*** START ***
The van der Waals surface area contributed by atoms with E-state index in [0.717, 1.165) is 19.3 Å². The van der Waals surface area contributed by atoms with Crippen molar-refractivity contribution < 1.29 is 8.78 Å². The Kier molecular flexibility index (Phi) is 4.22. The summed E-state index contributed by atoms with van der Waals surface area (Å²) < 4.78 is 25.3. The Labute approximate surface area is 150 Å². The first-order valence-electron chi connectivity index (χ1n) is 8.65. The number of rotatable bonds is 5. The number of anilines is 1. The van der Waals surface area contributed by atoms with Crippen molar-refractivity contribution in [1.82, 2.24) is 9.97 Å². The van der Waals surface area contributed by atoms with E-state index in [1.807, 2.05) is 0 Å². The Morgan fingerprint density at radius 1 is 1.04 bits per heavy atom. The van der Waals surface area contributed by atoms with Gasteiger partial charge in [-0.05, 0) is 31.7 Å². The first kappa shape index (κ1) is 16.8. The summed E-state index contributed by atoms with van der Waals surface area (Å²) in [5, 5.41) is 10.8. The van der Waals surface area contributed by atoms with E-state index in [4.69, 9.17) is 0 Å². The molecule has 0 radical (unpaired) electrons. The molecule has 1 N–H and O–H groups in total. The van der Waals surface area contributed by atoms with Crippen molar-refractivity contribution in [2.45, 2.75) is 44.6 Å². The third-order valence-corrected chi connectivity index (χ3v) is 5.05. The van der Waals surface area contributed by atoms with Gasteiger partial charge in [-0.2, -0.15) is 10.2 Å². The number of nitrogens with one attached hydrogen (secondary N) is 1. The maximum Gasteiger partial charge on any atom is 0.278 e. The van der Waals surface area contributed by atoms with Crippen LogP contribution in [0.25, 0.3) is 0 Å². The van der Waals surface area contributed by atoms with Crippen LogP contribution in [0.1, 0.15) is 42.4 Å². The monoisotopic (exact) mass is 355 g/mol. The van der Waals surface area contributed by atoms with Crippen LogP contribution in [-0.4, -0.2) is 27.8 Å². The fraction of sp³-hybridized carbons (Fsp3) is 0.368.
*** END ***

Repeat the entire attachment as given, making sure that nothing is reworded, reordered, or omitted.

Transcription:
The van der Waals surface area contributed by atoms with E-state index in [0.717, 1.165) is 19.3 Å². The van der Waals surface area contributed by atoms with Crippen molar-refractivity contribution < 1.29 is 8.78 Å². The Kier molecular flexibility index (Phi) is 4.22. The summed E-state index contributed by atoms with van der Waals surface area (Å²) < 4.78 is 25.3. The Labute approximate surface area is 150 Å². The first-order valence-electron chi connectivity index (χ1n) is 8.65. The number of rotatable bonds is 5. The number of anilines is 1. The van der Waals surface area contributed by atoms with Crippen molar-refractivity contribution in [1.82, 2.24) is 9.97 Å². The van der Waals surface area contributed by atoms with E-state index in [1.807, 2.05) is 0 Å². The Morgan fingerprint density at radius 1 is 1.04 bits per heavy atom. The van der Waals surface area contributed by atoms with Gasteiger partial charge in [-0.05, 0) is 31.7 Å². The first kappa shape index (κ1) is 16.8. The summed E-state index contributed by atoms with van der Waals surface area (Å²) in [5, 5.41) is 10.8. The van der Waals surface area contributed by atoms with E-state index in [4.69, 9.17) is 0 Å². The molecule has 0 radical (unpaired) electrons. The molecule has 1 N–H and O–H groups in total. The van der Waals surface area contributed by atoms with Crippen molar-refractivity contribution in [2.45, 2.75) is 44.6 Å². The third-order valence-corrected chi connectivity index (χ3v) is 5.05. The van der Waals surface area contributed by atoms with Gasteiger partial charge in [-0.2, -0.15) is 10.2 Å². The number of nitrogens with one attached hydrogen (secondary N) is 1. The maximum Gasteiger partial charge on any atom is 0.278 e. The van der Waals surface area contributed by atoms with Crippen LogP contribution in [0.25, 0.3) is 0 Å². The van der Waals surface area contributed by atoms with Crippen LogP contribution in [0.1, 0.15) is 42.4 Å². The monoisotopic (exact) mass is 355 g/mol. The van der Waals surface area contributed by atoms with Crippen LogP contribution in [-0.4, -0.2) is 27.8 Å². The fraction of sp³-hybridized carbons (Fsp3) is 0.368.